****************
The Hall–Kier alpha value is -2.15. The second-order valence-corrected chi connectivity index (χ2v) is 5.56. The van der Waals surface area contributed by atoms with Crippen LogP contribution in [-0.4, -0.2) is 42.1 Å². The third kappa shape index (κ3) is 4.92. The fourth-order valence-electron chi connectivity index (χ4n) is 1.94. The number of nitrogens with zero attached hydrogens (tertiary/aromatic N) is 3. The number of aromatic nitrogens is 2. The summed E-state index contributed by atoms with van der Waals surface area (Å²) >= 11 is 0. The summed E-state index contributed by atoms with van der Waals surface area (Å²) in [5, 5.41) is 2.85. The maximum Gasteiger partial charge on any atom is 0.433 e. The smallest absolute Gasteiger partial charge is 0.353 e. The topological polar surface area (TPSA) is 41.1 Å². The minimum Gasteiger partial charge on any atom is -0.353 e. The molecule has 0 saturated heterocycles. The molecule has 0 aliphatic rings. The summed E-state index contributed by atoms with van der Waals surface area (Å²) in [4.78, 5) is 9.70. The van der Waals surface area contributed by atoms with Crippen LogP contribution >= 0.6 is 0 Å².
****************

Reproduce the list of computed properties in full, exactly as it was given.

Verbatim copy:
The Hall–Kier alpha value is -2.15. The second-order valence-corrected chi connectivity index (χ2v) is 5.56. The van der Waals surface area contributed by atoms with Crippen LogP contribution in [-0.4, -0.2) is 42.1 Å². The third kappa shape index (κ3) is 4.92. The fourth-order valence-electron chi connectivity index (χ4n) is 1.94. The number of nitrogens with zero attached hydrogens (tertiary/aromatic N) is 3. The number of aromatic nitrogens is 2. The summed E-state index contributed by atoms with van der Waals surface area (Å²) >= 11 is 0. The summed E-state index contributed by atoms with van der Waals surface area (Å²) in [5, 5.41) is 2.85. The maximum Gasteiger partial charge on any atom is 0.433 e. The smallest absolute Gasteiger partial charge is 0.353 e. The topological polar surface area (TPSA) is 41.1 Å². The minimum Gasteiger partial charge on any atom is -0.353 e. The molecule has 0 saturated heterocycles. The molecule has 0 aliphatic rings. The summed E-state index contributed by atoms with van der Waals surface area (Å²) in [4.78, 5) is 9.70. The van der Waals surface area contributed by atoms with Crippen LogP contribution >= 0.6 is 0 Å².